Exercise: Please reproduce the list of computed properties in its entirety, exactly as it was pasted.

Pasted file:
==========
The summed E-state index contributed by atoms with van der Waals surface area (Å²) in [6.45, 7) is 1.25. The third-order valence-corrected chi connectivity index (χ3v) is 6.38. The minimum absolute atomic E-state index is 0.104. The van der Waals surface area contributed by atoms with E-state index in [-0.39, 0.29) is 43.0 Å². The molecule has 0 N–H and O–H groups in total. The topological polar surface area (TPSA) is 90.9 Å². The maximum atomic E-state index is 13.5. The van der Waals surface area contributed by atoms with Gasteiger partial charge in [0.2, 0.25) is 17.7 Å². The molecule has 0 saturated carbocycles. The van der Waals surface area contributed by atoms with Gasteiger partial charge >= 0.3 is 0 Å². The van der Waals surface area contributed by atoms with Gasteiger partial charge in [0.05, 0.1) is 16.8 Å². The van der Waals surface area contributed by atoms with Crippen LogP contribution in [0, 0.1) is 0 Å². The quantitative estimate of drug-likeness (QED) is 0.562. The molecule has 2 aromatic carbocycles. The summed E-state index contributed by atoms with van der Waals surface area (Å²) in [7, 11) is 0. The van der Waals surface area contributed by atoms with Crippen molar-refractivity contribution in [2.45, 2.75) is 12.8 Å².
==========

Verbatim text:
The summed E-state index contributed by atoms with van der Waals surface area (Å²) in [6.45, 7) is 1.25. The third-order valence-corrected chi connectivity index (χ3v) is 6.38. The minimum absolute atomic E-state index is 0.104. The van der Waals surface area contributed by atoms with E-state index in [-0.39, 0.29) is 43.0 Å². The molecule has 0 N–H and O–H groups in total. The topological polar surface area (TPSA) is 90.9 Å². The maximum atomic E-state index is 13.5. The van der Waals surface area contributed by atoms with Gasteiger partial charge in [0.2, 0.25) is 17.7 Å². The molecule has 0 saturated carbocycles. The van der Waals surface area contributed by atoms with Gasteiger partial charge >= 0.3 is 0 Å². The van der Waals surface area contributed by atoms with Gasteiger partial charge in [0.05, 0.1) is 16.8 Å². The van der Waals surface area contributed by atoms with Crippen LogP contribution in [0, 0.1) is 0 Å². The quantitative estimate of drug-likeness (QED) is 0.562. The molecule has 2 aromatic carbocycles. The summed E-state index contributed by atoms with van der Waals surface area (Å²) in [7, 11) is 0. The van der Waals surface area contributed by atoms with Crippen molar-refractivity contribution in [2.45, 2.75) is 12.8 Å².